John: From Klaus audio http://www.klausaudio.com/subwoofer-box-articles/flared-ports-vs.-slot-ports.php
"Many people question what the difference is between flared ports and slot ports. There are fairly basic differences between the two, and depending on your situation, one might suit you better than the other. The common purpose of the two ports is that they must be the correct length for the particular subwoofer box to achieve the desired sub box tuning. There are a few differences that may help in your decision between flared and slot ports for your custom subwoofer box.
Flared ports are very good at virtually eliminating port noise. Port noise is the noise created by the friction of air moving through the port. If you have sharp edges on a port (as with standard round ports, which we do not use), you are going to have significantly more port noise than with a flared port. A flared port requires the smallest acceptable port area for a subwoofer box. Since the ends are flared, and the inside of the port is round (no sharp edges), it is unlikely you will be able to notice any port noise from the subwoofer enclosure. However, if you are running a large, high-powered subwoofer, you will want to use two flared ports. A single flared port is still capable of creating port noise when very large amounts of air pass through it.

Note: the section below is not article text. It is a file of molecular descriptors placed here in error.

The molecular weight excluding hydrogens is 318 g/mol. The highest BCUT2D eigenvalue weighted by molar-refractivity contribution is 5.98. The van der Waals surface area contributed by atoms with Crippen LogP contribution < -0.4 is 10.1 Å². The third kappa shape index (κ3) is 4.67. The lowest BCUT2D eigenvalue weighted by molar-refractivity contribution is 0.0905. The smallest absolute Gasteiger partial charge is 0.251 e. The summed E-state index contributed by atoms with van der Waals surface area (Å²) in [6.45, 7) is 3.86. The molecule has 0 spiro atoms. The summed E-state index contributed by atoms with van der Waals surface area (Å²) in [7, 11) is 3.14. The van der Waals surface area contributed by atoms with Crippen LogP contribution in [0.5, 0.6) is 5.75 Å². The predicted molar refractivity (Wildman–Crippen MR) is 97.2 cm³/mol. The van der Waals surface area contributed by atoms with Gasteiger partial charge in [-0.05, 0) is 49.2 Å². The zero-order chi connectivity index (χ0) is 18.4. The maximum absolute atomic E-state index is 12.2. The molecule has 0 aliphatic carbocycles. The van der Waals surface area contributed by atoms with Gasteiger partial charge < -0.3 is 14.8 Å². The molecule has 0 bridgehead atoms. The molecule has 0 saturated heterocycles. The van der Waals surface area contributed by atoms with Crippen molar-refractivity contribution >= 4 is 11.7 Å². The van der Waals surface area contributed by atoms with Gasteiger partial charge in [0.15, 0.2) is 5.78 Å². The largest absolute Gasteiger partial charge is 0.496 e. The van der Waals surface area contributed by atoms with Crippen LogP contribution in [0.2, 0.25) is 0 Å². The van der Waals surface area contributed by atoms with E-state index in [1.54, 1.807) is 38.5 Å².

With a slot port, you can use as much port area as needed for your application, which is especially helpful in SPL applications. A slot port requires more port area than a flared port to minimize port noise. We generally use a rule of 12 square inches of port area per cubic foot of internal volume of the custom sub box. You may go with a larger port area, but this will increase the total volume and length of the port. In turn, a large port area will mean an increase in the total size of your subwoofer box. Slot ports are the standard for our ported custom subwoofer boxes.
If you are not limited on space, we would recommend going with a slot port for your subwoofer box. If space is tight, and you have a few extra bucks, you'll probably want to use a flared port (or two, depending on your subwoofer size and power). It is possible to achieve the same result from both subwoofer boxes, so the decision between flared ports or slot ports depends on your specific needs for your custom subwoofer box."